MILWAUKEE — Have an old, dusty clarinet sitting at the bottom of your closet? The Wisconsin Conservatory of Music wants to give it new life. This, as they are set to hold their instrument drive on Oct 5.

Jaimie Shores

In the band room at Golda Meir, the school’s instruments sit in their lockers. While students can take them home, they are often left sitting silent.

“Typically, students I would say, maybe 10 percent of the time, take their instruments home like I ask them too. But the students who can access their own instruments at their house, and it lives there, they’re playing all the time,” said Jaimie Shores, Golda Meir Band director.

During this ceremony last year, 25 Golda Meir students were gifted their very own instrument through the Wisconsin Conservatory of Music’s first instrument drive.

Eric Tillich

Band director Jamie Shores has seen a drastic improvement since.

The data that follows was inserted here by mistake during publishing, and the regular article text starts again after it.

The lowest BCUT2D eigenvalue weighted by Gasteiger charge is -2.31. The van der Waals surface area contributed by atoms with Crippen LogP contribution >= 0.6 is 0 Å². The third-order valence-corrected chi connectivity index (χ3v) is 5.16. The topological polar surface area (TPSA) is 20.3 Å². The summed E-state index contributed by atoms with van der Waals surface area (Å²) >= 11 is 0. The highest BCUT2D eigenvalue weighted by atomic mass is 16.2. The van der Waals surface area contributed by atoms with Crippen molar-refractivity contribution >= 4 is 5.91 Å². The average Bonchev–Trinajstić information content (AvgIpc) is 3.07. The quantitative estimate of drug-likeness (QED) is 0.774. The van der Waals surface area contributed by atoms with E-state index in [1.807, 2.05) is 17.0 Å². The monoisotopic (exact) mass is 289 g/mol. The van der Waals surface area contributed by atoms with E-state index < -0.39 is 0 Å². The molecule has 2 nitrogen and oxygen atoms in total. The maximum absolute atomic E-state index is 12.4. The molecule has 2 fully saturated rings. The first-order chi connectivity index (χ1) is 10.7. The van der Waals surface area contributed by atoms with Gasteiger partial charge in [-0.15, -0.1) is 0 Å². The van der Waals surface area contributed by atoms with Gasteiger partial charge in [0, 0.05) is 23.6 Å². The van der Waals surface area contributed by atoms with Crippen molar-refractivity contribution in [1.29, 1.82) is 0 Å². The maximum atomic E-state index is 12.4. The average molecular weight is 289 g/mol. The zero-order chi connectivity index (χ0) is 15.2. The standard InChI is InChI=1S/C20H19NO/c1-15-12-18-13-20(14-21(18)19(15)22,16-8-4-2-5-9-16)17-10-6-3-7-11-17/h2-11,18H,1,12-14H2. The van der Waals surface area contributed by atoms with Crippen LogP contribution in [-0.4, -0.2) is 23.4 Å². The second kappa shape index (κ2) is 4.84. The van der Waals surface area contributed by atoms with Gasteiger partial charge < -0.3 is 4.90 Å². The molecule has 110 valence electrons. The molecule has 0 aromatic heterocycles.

“If you can’t have access to something that you’re supposed to get better at by practicing it every day and using it every day, it’s really difficult to get good at anything,” said Shores.

The conservatory is gearing up to do it again. Hosting its second instrument drive Saturday.

“We don’t want to cut kids out of the mix just because they can’t afford those instruments,” said Eric Tillich, Wisconsin Conservatory of Music President/CEO.

“Our students would just be so excited. I can’t even explain it. There are no words about how excited the students were to have something that was there’s,” said Shore.

They will collect almost any instrument and fix it up like new to be given to a child. Hoping an instrument now covered in dust will soon give rise to Milwaukee’s next great musician.

“The more of these that we get out into the hands of kids, we’re going to see some gems rise up in Milwaukee,” said Tillich.